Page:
No fur-skin bikinis. No yabba-dabba-doos. No club-carrying brutes called Ugg. Iceman is a stone age thriller unlike either the 70s exploitation flicks or the loveable animated family sitcoms that we all know and (I hesitate to say) love. It is a unique powerhouse of original filmmaking.
In 1991, a frozen corpse was discovered in the alps around the Austria/Italy border. The decaying body was initially mistaken for an old explorer thought to have died in the not-too-distant past. However, a closer inspection revealed that it was in fact the well preserved mummy of someone who had lain in the icy mountain region for more than 5,300 years. Inspired by the discovery of ‘Ötzi The Iceman’, the oldest known human mummy, writer/director Felix Randau imagines the story of “Ötzi’s” life and apparent murder.
It is difficult to judge the accuracy of a film based upon semi-fictitious events that occurred five millennia ago, but so too is it difficult to suppress the nagging voice in the back your mind shouting the question: “But how do they know this is what it was like?” Once you are past that hurdle and stop doing mental gymnastics to figure out how realistic or not a Stone Age Austrian funeral ceremony might be, it becomes easier to accept Iceman for the revenge thriller that it actually is. There has to be some degree of artistic licence allowed, whilst simultaneously appreciating the lengths that have been taken to ensure the feature is more than simply a docu-drama.
Indeed, Ötzi is not in fact “Ötzi”, but is given his own identity as Kelab. The sparse amount of dialogue is spoken in an extinct dialect and is not subtitled. You are expected to give Iceman your undivided attention and to immerse yourself in this cold, unfamiliar world.
Our introduction to the Neolithic Kelab’s (Jürgen Vogel) clan shows the 40-something-year-old Bronze Age man in the act of making love – a figure we’ve come to know for his death is seen creating life, juxtaposing the climactic scene – whilst surrounded by other family or clan members in his wooden hut. During a hunting expedition, Kelab’s small agricultural community is ransacked, pillaged and burned to the ground by a mysterious rival clan who take off with a wooden box containing an unknown item of apparent worth. Falling to his knees amongst the smouldering embers of his charred village, Kelab swears revenge and embarks on a treacherous journey, with surviving infant in tow, that takes him through stunning vistas, snowy mountain peaks and to ultimately face his own mortality.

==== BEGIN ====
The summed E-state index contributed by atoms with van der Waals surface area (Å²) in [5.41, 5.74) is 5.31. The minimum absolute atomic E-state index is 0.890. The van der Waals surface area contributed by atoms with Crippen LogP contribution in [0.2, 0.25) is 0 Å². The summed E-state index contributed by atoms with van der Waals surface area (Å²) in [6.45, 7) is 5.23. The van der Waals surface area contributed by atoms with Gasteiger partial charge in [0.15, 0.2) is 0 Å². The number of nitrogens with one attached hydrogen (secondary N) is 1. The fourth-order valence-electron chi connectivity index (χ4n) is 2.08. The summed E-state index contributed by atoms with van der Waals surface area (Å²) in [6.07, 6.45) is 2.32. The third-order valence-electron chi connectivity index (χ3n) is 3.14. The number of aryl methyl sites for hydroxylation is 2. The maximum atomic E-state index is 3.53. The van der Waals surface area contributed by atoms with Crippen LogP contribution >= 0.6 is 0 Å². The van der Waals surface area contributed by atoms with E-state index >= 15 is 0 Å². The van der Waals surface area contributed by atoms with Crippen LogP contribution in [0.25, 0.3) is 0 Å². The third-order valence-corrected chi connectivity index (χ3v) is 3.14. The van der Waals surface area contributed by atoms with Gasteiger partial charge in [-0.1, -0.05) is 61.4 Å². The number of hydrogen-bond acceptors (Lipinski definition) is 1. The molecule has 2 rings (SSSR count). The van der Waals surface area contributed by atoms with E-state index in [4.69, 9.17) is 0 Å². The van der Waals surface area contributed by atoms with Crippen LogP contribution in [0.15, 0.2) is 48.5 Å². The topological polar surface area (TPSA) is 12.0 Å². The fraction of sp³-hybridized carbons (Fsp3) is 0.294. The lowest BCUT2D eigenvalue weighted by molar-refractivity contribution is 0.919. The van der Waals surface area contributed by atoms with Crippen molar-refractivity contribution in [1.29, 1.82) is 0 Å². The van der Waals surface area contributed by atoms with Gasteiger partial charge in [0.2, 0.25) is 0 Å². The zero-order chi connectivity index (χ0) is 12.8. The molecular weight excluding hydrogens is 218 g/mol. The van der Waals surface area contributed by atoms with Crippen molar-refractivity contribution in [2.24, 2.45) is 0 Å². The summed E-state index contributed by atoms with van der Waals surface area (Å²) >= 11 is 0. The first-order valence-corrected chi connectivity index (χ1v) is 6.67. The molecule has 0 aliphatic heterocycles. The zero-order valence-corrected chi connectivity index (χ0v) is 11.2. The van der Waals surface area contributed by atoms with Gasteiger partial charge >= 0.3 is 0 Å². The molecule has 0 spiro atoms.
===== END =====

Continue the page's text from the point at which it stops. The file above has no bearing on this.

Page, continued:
The plot unravels in a linear fashion without breaking too many conventions: A mystery assailant swipes a MacGuffin and the protagonist chases after it, making friends and enemies along the way. But what makes Iceman special is how it uses pictures to speak its words. There is no internal monologue narrating the story along the way, there are no dramatic speeches from the villains and there are no signposts. Every moment of anguish, triumph and despair is sold through the performances and the way those expressions are captured by Randau. It is a vast undertaking to create a 90 minute thriller in this manner and actually make it thrilling, but it is to the credit of everyone involved that such a feat is accomplished.
The toll of Kelab’s promise to his dead kin begins to wear heavy on his shoulders – but the sheer forceful will of this protector and survivor urges him to continue on the path from which there is no going back. There’s a resignation about the journey he undertakes. From the passing of the young child, to the tossing of a valued possession, there is no redemption awaiting Kelab. He has no home to go back to, no future worth living for, and no present worth preserving except for the bitter blood feud he must avenge.
It would be fascinating to freeze individual frames and conduct a semiotic study of them. So much is revealed in the mise en scene that the pictures are always interesting to look at. Sweeping camera movements capturing Kelab’s descent into a cave with the lifeless body of his loved ones in his arms are enthralling, while the gruesome gauging of his enemy’s eyes add a viciousness that was presumably prevalent in the real world that “Ötzi” lived in, but which we take for granted.
Iceman is a fascinating experiment and an expertly made feature. It takes a moment or two to warm to (excuse the pun) and though the Revenant-meets-Apocalypto plot is relatively straightforward, there is still much enjoyment to be had from this uniquely stunning Stone Age thriller.
Iceman is released in cinemas across the UK by Bulldog Film Distribution today, Friday 27th July. Check out the trailer below and look out for the film on On Demand services.